Brett Alan said...

Great stuff. It would really be nice if there were more cards that went deeper into this history. So many of us know so little about truly great players such as Oscar Charleston and Pop Lloyd. I've been meaning to buy the Graig Kreindler postcard set--maybe I'll do that soon. https://negroleagueshistory.com/shop/baseball-cards-postcards/negro-leagues-centennial-team-postcard-set/

BTW, Ty Cobb in all likelihood wasn't a racist, at least by the standards of the time. https://bleacherreport.com/articles/43506-ty-cobb-was-not-a-racist Cap Anson, on the other hand, was the worst.

What's been happening reminds us how far we still have to go, and how important it is to know our history. Thanks.

night owl said...

Cool Papa Bell is the first Negro League player I ever heard of. I still light up when I see his cards.

Tim B. said...

Great read Nick! I'm a huge fan of Negro League cardboard and definitely agree that there needs to be more of it these days.

Nick Vossbrink said...

Great post. One of the things I've thought about is how baseball cards serve as a record of the sport and how it's important to be aware of who's being excluded from the narrative.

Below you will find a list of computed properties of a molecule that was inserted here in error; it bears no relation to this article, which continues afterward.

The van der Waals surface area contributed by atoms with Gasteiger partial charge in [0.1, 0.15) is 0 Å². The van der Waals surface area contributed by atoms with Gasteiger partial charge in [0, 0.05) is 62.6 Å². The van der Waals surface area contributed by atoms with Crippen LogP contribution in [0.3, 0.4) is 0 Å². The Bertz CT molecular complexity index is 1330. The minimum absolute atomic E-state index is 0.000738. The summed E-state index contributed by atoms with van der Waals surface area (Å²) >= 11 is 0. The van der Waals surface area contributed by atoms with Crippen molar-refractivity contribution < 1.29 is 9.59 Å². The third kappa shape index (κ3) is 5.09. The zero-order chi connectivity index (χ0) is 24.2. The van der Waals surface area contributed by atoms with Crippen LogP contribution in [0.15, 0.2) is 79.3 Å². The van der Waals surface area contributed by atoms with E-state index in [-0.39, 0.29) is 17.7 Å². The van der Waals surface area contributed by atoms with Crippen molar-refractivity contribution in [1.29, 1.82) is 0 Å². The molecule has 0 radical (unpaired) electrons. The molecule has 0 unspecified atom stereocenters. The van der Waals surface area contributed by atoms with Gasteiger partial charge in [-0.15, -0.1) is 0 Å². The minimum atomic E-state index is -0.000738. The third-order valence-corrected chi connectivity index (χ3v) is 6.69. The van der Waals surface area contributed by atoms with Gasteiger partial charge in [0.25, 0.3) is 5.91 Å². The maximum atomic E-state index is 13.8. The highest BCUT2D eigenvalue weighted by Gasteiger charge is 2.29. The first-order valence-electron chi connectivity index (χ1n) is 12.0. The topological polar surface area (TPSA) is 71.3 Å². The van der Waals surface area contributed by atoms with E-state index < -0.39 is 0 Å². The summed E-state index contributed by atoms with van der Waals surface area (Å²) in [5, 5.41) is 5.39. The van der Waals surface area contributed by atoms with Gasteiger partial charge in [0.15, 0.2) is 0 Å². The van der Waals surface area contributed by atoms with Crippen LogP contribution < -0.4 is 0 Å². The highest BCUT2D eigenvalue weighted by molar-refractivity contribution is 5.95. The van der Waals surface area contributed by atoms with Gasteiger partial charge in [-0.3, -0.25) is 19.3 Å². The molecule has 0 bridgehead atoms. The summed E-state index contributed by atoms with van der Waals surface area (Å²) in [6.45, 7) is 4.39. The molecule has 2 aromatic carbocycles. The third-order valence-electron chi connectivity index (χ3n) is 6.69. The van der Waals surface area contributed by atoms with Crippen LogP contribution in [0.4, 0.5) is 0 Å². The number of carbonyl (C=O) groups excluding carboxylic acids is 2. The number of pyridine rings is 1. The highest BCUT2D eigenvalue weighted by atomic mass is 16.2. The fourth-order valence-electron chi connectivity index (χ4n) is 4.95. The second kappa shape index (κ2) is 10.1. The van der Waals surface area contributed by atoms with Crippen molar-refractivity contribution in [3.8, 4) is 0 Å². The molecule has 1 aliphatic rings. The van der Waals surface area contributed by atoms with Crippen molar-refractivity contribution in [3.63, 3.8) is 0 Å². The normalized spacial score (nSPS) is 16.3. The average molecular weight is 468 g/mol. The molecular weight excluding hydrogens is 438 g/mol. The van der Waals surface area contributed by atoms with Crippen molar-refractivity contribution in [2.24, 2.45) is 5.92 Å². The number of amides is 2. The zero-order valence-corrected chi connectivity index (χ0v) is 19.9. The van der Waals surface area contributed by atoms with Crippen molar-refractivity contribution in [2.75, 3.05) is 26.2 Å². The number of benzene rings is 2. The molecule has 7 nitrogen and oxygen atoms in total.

sg488 said...

Great post,I forgot that I had that 87 Dandridge card.

gcrl said...

Great post Nick. I recall really liking the 2001 fleer stitches in time insert set. I've never forgotten when I first learned about segregation through baseball and jackie robinson, and I've tried to keep learning ever since.

acrackedbat said...

Nick, thank you for this thoughtful post. Yesterday I found myself in an unusually sad funk. I don't like much of what I've seen in the past couple of days. We need true leadership. We need to LISTEN. I've been a Negro Leagues fan since I began collecting in 93. I still haven't completed "What Could Have Been." And yes, it should have been. Buck O'Neil was a great ambassador of Negro League baseball and HOF entrance. He belongs in the Hall himself.